Duke Street sails away with Navimo

Duke Street Capital has acquired Navimo, a pan-European provider of boat and yacht accessories and equipment, from fellow UK-based private equity firm Bridgepoint Capital.

France-based Navimo, a provider of equipment and accessories to the recreational marine sector, has been acquired by Duke Street Capital from Bridgepoint Capital. The deal is subject to approval from the European competition authorities, with completion scheduled for September 2004.

Bridgepoint first invested in the business in July 1999. No price has been disclosed for the sale to Duke Street, but a source close to the transaction said the consideration was roughly equal to the firm’s forecast annual turnover of €120 million.

Navimo has 680 staff and operations in 90 countries, providing a range of equipment and accessories for recreational yachts and motorboats up to 50 metres in size. Its brands include: Plastimo (security and navigational equipment); Goiot (deck fittings); Max Power (bow thrusters); and Nuova Rade (plastic marine products).

Duke Street’s Paris-based managing director Fred Chauffier said Navimo would aim to play a leading role in consolidating an extremely fragmented market for the provision of marine accessories: particularly in the UK, France, Italy and Spain. “The business will aim to add value by the integration of second-tier players,” he said. He also hinted that the firm would seek a larger presence in the US, where it has only a small operation at present. The US accounts for around 60 percent of the global market.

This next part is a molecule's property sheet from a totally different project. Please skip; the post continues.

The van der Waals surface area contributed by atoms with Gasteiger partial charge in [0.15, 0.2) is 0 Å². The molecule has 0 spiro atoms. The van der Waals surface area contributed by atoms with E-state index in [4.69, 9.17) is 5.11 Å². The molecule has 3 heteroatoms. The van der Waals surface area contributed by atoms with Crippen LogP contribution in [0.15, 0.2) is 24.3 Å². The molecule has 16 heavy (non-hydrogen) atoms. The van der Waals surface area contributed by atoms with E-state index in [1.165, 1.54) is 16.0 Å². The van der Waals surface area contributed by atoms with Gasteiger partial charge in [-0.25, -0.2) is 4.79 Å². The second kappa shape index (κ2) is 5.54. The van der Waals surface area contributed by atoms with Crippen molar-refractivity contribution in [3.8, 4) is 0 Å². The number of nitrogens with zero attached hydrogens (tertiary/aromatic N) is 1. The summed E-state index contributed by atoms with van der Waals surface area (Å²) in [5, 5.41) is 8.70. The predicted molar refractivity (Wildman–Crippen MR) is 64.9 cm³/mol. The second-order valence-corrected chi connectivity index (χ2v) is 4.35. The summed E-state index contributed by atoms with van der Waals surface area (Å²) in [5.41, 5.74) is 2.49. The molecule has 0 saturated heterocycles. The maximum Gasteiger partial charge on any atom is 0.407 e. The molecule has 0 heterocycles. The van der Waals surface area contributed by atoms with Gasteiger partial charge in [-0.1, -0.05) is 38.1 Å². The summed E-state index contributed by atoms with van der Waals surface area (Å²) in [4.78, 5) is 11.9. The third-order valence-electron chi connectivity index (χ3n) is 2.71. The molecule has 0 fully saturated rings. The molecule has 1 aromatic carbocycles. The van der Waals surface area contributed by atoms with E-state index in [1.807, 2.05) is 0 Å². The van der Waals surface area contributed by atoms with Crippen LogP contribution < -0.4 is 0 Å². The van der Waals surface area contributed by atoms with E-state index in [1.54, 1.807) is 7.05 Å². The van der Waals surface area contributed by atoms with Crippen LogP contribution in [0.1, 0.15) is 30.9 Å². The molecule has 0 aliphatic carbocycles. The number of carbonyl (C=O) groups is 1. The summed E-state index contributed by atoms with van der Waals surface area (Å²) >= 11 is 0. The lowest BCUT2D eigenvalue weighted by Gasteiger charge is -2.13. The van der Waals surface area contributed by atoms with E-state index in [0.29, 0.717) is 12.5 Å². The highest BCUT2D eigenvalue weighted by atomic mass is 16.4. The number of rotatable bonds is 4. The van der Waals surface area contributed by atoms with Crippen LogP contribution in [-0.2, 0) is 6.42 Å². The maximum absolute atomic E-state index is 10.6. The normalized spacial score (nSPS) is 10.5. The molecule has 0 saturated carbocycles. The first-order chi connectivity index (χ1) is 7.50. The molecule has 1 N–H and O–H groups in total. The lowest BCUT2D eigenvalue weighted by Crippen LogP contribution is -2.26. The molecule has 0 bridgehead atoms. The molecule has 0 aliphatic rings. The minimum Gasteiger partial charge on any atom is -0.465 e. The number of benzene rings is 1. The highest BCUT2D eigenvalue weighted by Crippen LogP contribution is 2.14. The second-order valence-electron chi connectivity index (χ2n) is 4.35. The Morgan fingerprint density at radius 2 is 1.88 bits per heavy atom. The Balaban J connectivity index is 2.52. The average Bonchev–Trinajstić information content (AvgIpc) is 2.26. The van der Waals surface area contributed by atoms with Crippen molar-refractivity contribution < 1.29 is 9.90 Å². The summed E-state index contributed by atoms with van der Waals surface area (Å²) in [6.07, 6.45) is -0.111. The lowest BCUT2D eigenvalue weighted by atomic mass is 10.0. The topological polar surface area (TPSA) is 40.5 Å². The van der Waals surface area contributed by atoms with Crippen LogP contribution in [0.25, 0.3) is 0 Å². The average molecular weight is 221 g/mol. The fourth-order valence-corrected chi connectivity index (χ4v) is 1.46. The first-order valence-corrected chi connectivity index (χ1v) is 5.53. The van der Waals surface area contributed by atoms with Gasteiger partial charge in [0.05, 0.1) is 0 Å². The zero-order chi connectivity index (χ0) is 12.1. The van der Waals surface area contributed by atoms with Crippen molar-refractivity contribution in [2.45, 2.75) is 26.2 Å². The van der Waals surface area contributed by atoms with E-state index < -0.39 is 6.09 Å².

Duke Street received financial advice on the deal from Calyon and legal advice from Linklaters, while Bridgepoint was advised by BNP Paribas and CMS Bureau Francis Lefebvre. ING is arranging and underwriting debt facilities for the acquisition.

Duke Street, which invests in European businesses with an enterprise value up to €300 million, has offices in London and Paris. Its previous acquisition in France came in July 2003 when it bought Galaxie, the budget hotel chain, in a deal worth around €200 million.